Childhood Adversity to Adulthood Depression

From left, assistant professors Allison Appleton, Tomoko Udo and Melissa Tracy discuss their recent research finding that children who face adversity are significantly more likely to suffer from depression in adulthood. Photo by Patrick Dodson.

ALBANY, N.Y. (May 30, 2019) – Children who face adversity are at a significantly greater risk for severe depression, research out of the School of Public Health (SPH) finds.

Published in Depression and Anxiety, the official journal of the Anxiety and Depression Association of America, assistant professors Melissa Tracy, Allison Appleton and Tomoko Udo explain that more than half of adults report one or more adverse childhood events, such as parental mental health problems or financial hardship. This adversity has long been associated with depression in later life, but until now the timing of the adversity in relation to depression has been unclear.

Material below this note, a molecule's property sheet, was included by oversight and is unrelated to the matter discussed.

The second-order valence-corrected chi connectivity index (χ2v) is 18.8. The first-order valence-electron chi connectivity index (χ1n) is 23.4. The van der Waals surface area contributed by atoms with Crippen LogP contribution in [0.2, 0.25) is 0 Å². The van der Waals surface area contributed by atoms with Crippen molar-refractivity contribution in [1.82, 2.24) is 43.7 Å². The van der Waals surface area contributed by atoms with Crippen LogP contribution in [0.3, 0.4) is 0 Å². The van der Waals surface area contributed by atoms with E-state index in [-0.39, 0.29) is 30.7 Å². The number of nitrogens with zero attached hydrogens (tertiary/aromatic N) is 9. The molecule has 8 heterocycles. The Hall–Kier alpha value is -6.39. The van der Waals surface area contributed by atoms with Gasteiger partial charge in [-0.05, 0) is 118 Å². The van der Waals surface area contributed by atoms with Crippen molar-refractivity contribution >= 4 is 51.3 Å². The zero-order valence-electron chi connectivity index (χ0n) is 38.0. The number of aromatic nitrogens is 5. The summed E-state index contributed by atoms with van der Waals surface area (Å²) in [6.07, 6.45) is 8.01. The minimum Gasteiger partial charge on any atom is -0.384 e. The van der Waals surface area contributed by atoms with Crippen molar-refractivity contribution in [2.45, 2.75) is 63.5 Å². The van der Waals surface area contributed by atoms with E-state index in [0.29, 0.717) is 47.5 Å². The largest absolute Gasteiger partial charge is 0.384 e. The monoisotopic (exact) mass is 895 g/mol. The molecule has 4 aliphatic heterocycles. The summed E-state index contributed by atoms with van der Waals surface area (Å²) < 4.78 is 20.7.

The researchers, from SPH’s departments of Epidemiology and Biostatistics and Health Policy, Management and Behavior, identified trajectories of adversity from birth through late childhood and examined the long-term effects on depression outcomes using data from the Avon Longitudinal Study of Parents and Children — an ongoing population-based prospective cohort study that enrolled pregnant women in southwestern England whose delivery dates were between April 1, 1991 and December 31, 1992.

Children in the study completed a computerized assessment at age 18 that was used to determine the symptoms and severity of their depression while their parents filled out questionnaires on adverse events and household characteristics throughout their childhoods. These assessments were used to create five trajectory groups that reflect levels and changes in adversity from birth through age 11.

The results showed that the children in groups with higher levels of adversity had a higher risk of depression — and severity of depression — regardless of when the adversity took place.

“This classification of children according to the accumulation, timing, and persistence of adversity shows that regular, periodic screening for adversity throughout childhood could help to identify children at the greatest risk for depression,” said Tracy. “This could allow for intervention programs that would reduce the negative consequences of childhood adversity,” she continued.

To read the full study, visit the online journal article.

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